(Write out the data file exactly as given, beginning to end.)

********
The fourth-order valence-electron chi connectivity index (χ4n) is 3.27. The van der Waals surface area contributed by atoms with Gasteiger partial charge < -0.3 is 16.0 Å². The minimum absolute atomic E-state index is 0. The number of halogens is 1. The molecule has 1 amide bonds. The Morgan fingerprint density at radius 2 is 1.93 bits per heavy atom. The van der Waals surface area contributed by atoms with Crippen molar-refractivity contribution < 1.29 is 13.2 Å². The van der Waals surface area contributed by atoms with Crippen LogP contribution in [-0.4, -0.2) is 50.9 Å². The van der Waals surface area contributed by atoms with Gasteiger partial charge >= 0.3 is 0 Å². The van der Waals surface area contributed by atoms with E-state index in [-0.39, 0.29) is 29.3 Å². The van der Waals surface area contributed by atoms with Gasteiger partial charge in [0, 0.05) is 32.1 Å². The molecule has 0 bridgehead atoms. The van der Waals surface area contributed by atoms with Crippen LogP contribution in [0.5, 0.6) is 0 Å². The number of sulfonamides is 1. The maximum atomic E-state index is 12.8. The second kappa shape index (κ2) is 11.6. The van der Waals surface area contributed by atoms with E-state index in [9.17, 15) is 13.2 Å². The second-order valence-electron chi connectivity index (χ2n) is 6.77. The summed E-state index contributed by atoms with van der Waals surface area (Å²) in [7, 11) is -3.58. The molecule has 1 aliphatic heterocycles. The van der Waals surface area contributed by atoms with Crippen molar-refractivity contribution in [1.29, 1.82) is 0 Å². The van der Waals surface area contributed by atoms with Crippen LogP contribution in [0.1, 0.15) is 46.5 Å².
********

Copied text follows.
The fourth-order valence-electron chi connectivity index (χ4n) is 3.27. The van der Waals surface area contributed by atoms with Gasteiger partial charge < -0.3 is 16.0 Å². The minimum absolute atomic E-state index is 0. The number of halogens is 1. The molecule has 1 amide bonds. The Morgan fingerprint density at radius 2 is 1.93 bits per heavy atom. The van der Waals surface area contributed by atoms with Crippen molar-refractivity contribution < 1.29 is 13.2 Å². The van der Waals surface area contributed by atoms with Crippen LogP contribution in [-0.4, -0.2) is 50.9 Å². The van der Waals surface area contributed by atoms with Gasteiger partial charge >= 0.3 is 0 Å². The van der Waals surface area contributed by atoms with E-state index in [-0.39, 0.29) is 29.3 Å². The van der Waals surface area contributed by atoms with Gasteiger partial charge in [0, 0.05) is 32.1 Å². The molecule has 0 bridgehead atoms. The van der Waals surface area contributed by atoms with Crippen LogP contribution in [0.5, 0.6) is 0 Å². The number of sulfonamides is 1. The maximum atomic E-state index is 12.8. The second kappa shape index (κ2) is 11.6. The van der Waals surface area contributed by atoms with E-state index in [9.17, 15) is 13.2 Å². The second-order valence-electron chi connectivity index (χ2n) is 6.77. The summed E-state index contributed by atoms with van der Waals surface area (Å²) in [7, 11) is -3.58. The molecule has 1 aliphatic heterocycles. The van der Waals surface area contributed by atoms with Crippen molar-refractivity contribution in [1.29, 1.82) is 0 Å². The van der Waals surface area contributed by atoms with Crippen LogP contribution in [0.1, 0.15) is 46.5 Å².